- 4 Noble Hierarch
The manabase, especially an Extended manabase, is a part of the deck which you have to look at together to understand the inner workings of. The first thing to note is that the deck has 22 lands. Although this deck has some midrange components, the amount of lands clearly indicates a deck which does not intend to out-resource the opponent in the endgame.
This manabase has a very high basic count and only three Ravnica block dual lands, giving Magby resilience against Blood Moon effects and preventing too much bleeding from his manabase. Instead of dual lands, he has four of the Shadowmoor block filter lands. Filter Lands are a risk when you have six one-drops in your deck, so this clearly shows that Magby believes the risk is worth the reward. The mana on some of his spells is tricky, notably Rhox War Monk and Bant Charm, which the filter lands help with. The filter lands also make his nine basic lands better. Most notably he takes less damage this way, perhaps indicating Magby found in testing that he couldn’t afford to take too much damage from dual lands against beatdown. Finally, his five Forests are a small concession to his filter lands. He still wants to be able to play Noble Hierarch on turn 1, but has to run enough Forests to ensure that can still happen.
These cards are very similar, and so I want to group them together to discuss their role. Four maindeck Canonists and three maindeck Teegs in a deck which is mostly midrange indicate a severe weakness to TEPS and Elves. This much maindeck hate for combo is nearly unprecedented. In order to do well in a PTQ, which would likely pit you against combo twice in the tournament, Magby had to take a chance and roll with all of these maindeck. Canonist is significantly better than Teeg against Storm, Elves, and B/G Loam, whereas Teeg is better than Canonist only against Faeries and less popular decks like â€˜Tron and Death Cloud. Teeg is also a legend, prompting the clearest reason for his three-of status.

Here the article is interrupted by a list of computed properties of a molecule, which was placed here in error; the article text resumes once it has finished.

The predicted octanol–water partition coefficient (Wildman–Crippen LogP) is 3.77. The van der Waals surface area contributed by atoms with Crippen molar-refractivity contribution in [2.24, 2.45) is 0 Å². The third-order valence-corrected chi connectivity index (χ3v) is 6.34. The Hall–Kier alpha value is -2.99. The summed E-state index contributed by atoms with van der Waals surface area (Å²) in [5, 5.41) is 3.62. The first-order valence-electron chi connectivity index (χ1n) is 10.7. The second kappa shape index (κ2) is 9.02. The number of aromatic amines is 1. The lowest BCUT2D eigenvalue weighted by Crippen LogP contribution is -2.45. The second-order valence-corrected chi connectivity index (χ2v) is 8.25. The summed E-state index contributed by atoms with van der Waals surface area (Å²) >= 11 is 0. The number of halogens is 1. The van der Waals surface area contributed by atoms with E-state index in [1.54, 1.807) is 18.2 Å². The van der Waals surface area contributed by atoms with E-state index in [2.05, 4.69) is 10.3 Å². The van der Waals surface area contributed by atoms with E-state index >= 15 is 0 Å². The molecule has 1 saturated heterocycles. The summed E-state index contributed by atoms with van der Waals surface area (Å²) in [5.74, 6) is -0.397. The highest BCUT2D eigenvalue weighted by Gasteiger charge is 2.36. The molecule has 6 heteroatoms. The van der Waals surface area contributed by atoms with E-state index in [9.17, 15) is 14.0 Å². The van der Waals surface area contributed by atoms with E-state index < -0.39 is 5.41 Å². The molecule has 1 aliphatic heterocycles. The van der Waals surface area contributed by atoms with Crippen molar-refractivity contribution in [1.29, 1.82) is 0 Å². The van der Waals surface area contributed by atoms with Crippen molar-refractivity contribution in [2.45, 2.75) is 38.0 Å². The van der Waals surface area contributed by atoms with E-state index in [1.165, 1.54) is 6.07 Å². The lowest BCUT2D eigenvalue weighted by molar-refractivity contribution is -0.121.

Teeg and Canonist are weak against beatdown because they are just pithy 2/2s, so Magby has to have enough other cards which are good against beatdown to ensure he can fend off an early assault even if he draws a combination of two or three Teegs and Canonists. Finally, a very noticeable facet of maindecking Canonist and Teeg is that it frees up significant sideboard space and allows Magby’s sideboard to ignore combo entirely.
Magby always wants Noble Hierarch in his opening hand. It allows him to pump out three-drops on turn 2 and fix his mana. Noble Hierarch also allows him to run twenty-two lands and be able to play fifteen maindeck spells which cost three. The exalted ability is also awesome for a deck like this. Unless Magby wants to splash a color, Noble Hierarch is an upgrade from Birds of Paradise and pretty clearly fits in this deck.
Rhox War Monk is the force trying to push this deck ahead of Zoo and Mono Red Burn. As we saw in Magby’s manabase, he’s very careful to not take excess damage against beatdown and it’s because he needs to try and make sure multiple Rhox War Monk connections keep him far above burn range.